2011 Vitamin D toxicity due to a commonly available “over the counter” remedy from the Dominican Republic. Lowe H1, Bilezikian JP. ea  Columbia Univ, NY..   Hypercalcemia in ambulatory patients is occasionally caused by vitamin D toxicity. We report nine patients presenting to Columbia University Medical Center with hypercalcemia due to a supplement from the Dominican Republic containing massive amounts of vitamin D. All reported recently taking Soladek readily available in the Dominican Republic and in Upper Manhattan. serum calcium values before the ingestion of Soladek were not elevated  According to the manufacturer’s label, each 5-ml vial of Soladek contains vitamin D3 (600,000 IU), vitamin A (120,000 IU), and vitamin E (5 mg). Laboratory analysis by HPLC revealed that the supplement actually contained vitamin D(3) (864,000 IU) and vitamin A (predominantly retinyl palmitate 123,500 IU) per vial.IE 864000 IU VIT D /day FOR UNKNOWN DURATION. a similar case was reported earlier

Comments by Prof Robert P. Heany    Creighton University, Omaha, Nebraska  on Lowe et al:   Hypercalcemia in vitamin D intoxication JCEM        The report by Lowe et al. on vitamin D intoxication from an OTC supplement (1) is instructive and useful. I comment on the authors’  suggested mechanism of hypercalcemia in such cases. The authors propose that the elevated concentration of serum 25- hydroxy-vitamin D [25(OH)D] is the responsible agent, through loose binding to the vitamin D receptor. While my colleagues and I have shown that 25(OH)D can improve calcium absorption (2), I believe there is a simpler explanation for hypercalcemia in vitamin D intoxication, particularly as the reported values of 25(OH)D were not uniformly high in these nine cases. [In fact the patient with the highest serum calcium had actually the lowest value for 25(OH)D.] Instead, as Vieth suggested several years ago in a paper actually referenced by Lowe et al. (3), elevation of free circulating 1,25(OH)2D (calcitriol) is the most parsimonious explanation. This level is not commonly measured, and was not reported in the cases described by Lowe et al. Vieth has estimated the binding capacity of the D-binding protein (DBP) at approximately 4700 nmol/liter, and it is generally recognized that fewer than 5% of its binding sites are occupied at typical cholecalciferol inputs. However, in the face of huge cholecalciferol doses, as in the nine cases described here, it can easily be calculated that most or all of the binding sites on the DBP would be occupied by cholecalciferol itself as well as by 25(OH)D and 24,25(OH)2D, all of which are bound to the DBP more avidly than is calcitriol. Lowe et al. did not measure serum cholecalciferol, but it is virtually certain that its concentration would have been elevated, if for no other reason than that the capacity of the hepatic 25-hydroxylase is limited, and serum cholecalciferol concentration rises steeply for cholecalciferol inputs in excess of the saturation level of the 25-hydroxylase [which typically occurs at serum cholecalciferol levels of about 10 nmol/L and serum 25(OH)D of about 80 nmol/liter (4)].Even if all of the binding sites of the DBP were not continuously occupied by less polar metabolites, high occupancy would shift the equilibrium between the free and the bound calcitriol, so that free calcitriol concentration would likely have been substantially above normal values continuously. The authors speculate as to the origin of the elevated total calcitriol concentrations, given the down-regulation of the renal 1-á- hydroxylase in such cases.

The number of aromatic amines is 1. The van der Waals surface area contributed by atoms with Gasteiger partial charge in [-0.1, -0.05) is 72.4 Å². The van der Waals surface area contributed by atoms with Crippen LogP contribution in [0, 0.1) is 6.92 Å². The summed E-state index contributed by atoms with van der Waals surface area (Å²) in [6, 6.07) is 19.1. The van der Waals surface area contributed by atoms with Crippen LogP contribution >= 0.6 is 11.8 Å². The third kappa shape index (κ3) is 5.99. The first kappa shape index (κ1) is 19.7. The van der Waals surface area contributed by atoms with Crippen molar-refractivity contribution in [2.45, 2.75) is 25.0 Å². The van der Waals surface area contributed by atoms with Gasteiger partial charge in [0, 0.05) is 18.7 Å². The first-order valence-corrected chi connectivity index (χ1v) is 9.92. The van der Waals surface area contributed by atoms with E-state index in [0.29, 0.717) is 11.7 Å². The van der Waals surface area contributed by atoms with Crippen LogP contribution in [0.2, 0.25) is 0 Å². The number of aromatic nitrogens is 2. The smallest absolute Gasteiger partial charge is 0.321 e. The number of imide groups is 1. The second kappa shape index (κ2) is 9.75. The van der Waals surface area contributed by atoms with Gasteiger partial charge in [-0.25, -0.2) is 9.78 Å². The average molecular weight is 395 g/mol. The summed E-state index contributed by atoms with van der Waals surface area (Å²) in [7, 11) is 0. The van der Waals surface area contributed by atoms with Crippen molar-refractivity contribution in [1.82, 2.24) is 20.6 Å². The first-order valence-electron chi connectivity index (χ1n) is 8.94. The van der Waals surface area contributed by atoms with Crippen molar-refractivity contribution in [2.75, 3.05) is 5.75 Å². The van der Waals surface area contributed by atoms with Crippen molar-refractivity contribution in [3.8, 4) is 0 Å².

2016.Deficient serum 25-hydroxyvitamin D is associated with an atherogenic lipid profile: The Very Large Database of Lipids (VLDL-3) study. Lupton JR1Michos  ea .  Cross-sectional studies have found an association between deficiencies in serum vitamin D, as measured by 25-hydroxyvitamin D (25[OH]D), and an atherogenic lipid profile. These studies have focused on a limited panel of lipid values including low-density lipoprotein cholesterol (LDL-C), high-density lipoprotein cholesterol (HDL-C), and triglycerides (TG).OBJECTIVE: Our study examines the relationship between serum 25(OH)D and an extended lipid panel (Vertical Auto Profile) while controlling for age, gender, glycemic status, and kidney function.METHODS: We used the Very Large Database of Lipids, which includes US adults clinically referred for analysis of their lipid profile from 2009 to 2011. Our study focused on 20,360 subjects who had data for lipids, 25(OH)D, age, gender, hemoglobin A1c, insulin, creatinine, and blood urea nitrogen. Subjects were split into groups based on serum 25(OH)D: deficient (<20 ng/mL), intermediate (≥20-30 ng/mL), and optimal (≥30 ng/mL). The deficient group was compared to the optimal group using multivariable linear regression.RESULTS: In multivariable-adjusted linear regression, deficient serum 25(OH)D was associated with significantly lower serum HDL-C (-5.1%) and higher total cholesterol (+9.4%), non-HDL-C (+15.4%), directly measured LDL-C (+13.5%), intermediate-density lipoprotein cholesterol (+23.7%), very low-density lipoprotein cholesterol (+19.0%), remnant lipoprotein cholesterol (+18.4%), and TG (+26.4%) when compared with the optimal group.CONCLUSION:  Deficient serum 25(OH)D is associated with significantly lower HDL-C and higher directly measured LDL-C, intermediate-density lipoprotein cholesterol, very low-density lipoproteins cholesterol, remnant lipoprotein cholesterol, and TG